Warming soil temperatures

It is not just air and ocean temperatures that are warming through climate change – the soils are warming too. At the University of Reading we have monitored underground temperatures every day since 1971 from 10cm to 100cm depth. There is a clear warming observed at each depth

The time series for 30cm depth can be extended back further to 1941 using observations from nearby sites – Maidenhead, Hurley and an older University campus (London Road*). The variations between overlapping site records are very consistent and more than 1.5°C warming has been observed overall in the last 80 years.

(Added 12th October 2019)
Data for other depths exists also. The seasonal cycle shows how different depths respond to the seasons, with deeper depths being lagged compared to the surface and smaller variations over the year. 10cm depth is coolest in the annual average, with 50-100cm being the warmest.

Graphics and analysis by Roger Brugge, University of Reading.

* Note the London Road campus is about 0.5°C warmer than the other sites, and this difference has been corrected for in the black line.

6 thoughts on “Warming soil temperatures

  1. Just a question, please: I do not understand why the soil temp at 10 cm depth (red) are colder that at 30 and 100 cm?
    Are the surface soil records biaised by the extreme winter temperatures?
    Would you have records for mean end of summer and winter (max and min smoothed monthly records)?
    Much sincerely
    Laurent

  2. Here is another long-term (64 years) soil temp study.

    A Rare Long Record of Deep Soil Temperatures Defines Temporal Temperature Changes and an Urban Heat Island
    https://link.springer.com/article/10.1023%2FA%3A1005453217967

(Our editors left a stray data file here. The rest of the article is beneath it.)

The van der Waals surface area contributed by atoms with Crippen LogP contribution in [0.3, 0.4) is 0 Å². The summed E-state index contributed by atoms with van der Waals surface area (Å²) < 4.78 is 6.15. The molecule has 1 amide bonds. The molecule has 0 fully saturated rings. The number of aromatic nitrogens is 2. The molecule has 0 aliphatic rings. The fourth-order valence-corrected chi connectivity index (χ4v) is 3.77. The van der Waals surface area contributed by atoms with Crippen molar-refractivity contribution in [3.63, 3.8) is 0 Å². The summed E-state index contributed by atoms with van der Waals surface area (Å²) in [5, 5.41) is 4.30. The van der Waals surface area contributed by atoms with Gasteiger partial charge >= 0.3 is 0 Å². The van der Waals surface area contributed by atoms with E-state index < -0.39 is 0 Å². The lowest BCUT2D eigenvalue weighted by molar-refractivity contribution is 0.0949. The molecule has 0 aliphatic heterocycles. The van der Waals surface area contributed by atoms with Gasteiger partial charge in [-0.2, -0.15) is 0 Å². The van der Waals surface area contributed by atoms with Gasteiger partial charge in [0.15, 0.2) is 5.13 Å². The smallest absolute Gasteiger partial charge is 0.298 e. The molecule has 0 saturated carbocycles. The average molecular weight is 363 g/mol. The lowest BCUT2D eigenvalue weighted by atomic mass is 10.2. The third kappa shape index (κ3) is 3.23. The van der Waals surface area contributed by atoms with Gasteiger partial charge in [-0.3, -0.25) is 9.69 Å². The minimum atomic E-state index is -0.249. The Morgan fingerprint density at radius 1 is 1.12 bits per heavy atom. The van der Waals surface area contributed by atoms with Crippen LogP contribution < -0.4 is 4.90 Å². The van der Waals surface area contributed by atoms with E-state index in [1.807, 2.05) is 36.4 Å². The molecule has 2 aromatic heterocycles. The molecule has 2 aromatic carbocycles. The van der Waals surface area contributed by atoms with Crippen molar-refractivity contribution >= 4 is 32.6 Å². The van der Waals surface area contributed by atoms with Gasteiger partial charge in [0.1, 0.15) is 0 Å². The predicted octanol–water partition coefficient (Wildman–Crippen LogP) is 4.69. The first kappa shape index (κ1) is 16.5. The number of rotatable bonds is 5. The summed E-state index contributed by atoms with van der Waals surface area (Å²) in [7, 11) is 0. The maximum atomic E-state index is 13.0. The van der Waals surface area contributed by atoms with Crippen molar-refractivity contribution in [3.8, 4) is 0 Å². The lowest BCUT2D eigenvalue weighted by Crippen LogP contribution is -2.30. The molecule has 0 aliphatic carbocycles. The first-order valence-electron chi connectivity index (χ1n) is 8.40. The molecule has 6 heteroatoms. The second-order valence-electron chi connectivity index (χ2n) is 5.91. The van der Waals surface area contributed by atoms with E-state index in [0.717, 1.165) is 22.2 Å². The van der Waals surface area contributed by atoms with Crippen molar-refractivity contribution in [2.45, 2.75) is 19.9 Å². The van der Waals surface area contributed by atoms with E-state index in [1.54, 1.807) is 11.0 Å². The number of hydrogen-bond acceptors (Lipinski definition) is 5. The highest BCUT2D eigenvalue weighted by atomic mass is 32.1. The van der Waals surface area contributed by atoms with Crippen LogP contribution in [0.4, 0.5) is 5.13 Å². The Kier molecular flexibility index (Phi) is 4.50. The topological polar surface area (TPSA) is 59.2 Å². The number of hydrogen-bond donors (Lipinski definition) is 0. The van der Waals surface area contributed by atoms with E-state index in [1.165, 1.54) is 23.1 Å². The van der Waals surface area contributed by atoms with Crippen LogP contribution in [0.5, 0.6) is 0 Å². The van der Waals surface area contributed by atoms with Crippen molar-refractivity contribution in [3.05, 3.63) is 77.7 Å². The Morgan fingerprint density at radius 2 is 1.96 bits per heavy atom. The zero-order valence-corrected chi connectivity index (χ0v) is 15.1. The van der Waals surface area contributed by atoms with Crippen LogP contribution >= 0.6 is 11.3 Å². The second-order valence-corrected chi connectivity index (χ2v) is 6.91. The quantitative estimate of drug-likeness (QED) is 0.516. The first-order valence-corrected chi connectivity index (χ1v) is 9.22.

Abstract:
    A long-term set of deep soil temperature data collected over a 64-year period beginning in 1889 in a rural Illinois area provide a rare opportunity to assess the natural shifts in temperatures in a pristine environment without any urban or instrument bias. Temperatures from 1901 to 1951 increased 0.4 °C, and this was 0.2 °C less than nearby values from two high quality surface temperature data sets that supposedly are without any influence of urban heat islands, shifts in station locations or instrumentation, or other changes with time. Comparison of the soil values with surface air temperatures from a nearby weather station in a growing university community revealed a heat island effect of 0.6 °C. This value is larger than the adjustment based on population that has been recommended to eliminate the urban bias in long-term temperature trends in the U.S.

    Collectively, the results suggest that additional efforts may be needed to eliminate the urban influence on air temperatures, beyond techniques that simply use population as the basis. Population is only an approximation of urban factors affecting surface temperatures, and the heat island influences inherent in the values from weather stations in smaller communities which have been used as control, or data assumed to be unaffected by their urban environment in the adjustment procedures, have not been adequately accounted for.

  3. In 1980’s British gas had temperature records at different depths – they used them to correlate with mains breakages (predominantly during freezing temperatures). From memory, temperatures fluctuated more underground and faster in cities because all the kit in the ground is much more heat conductive than the ground itself.

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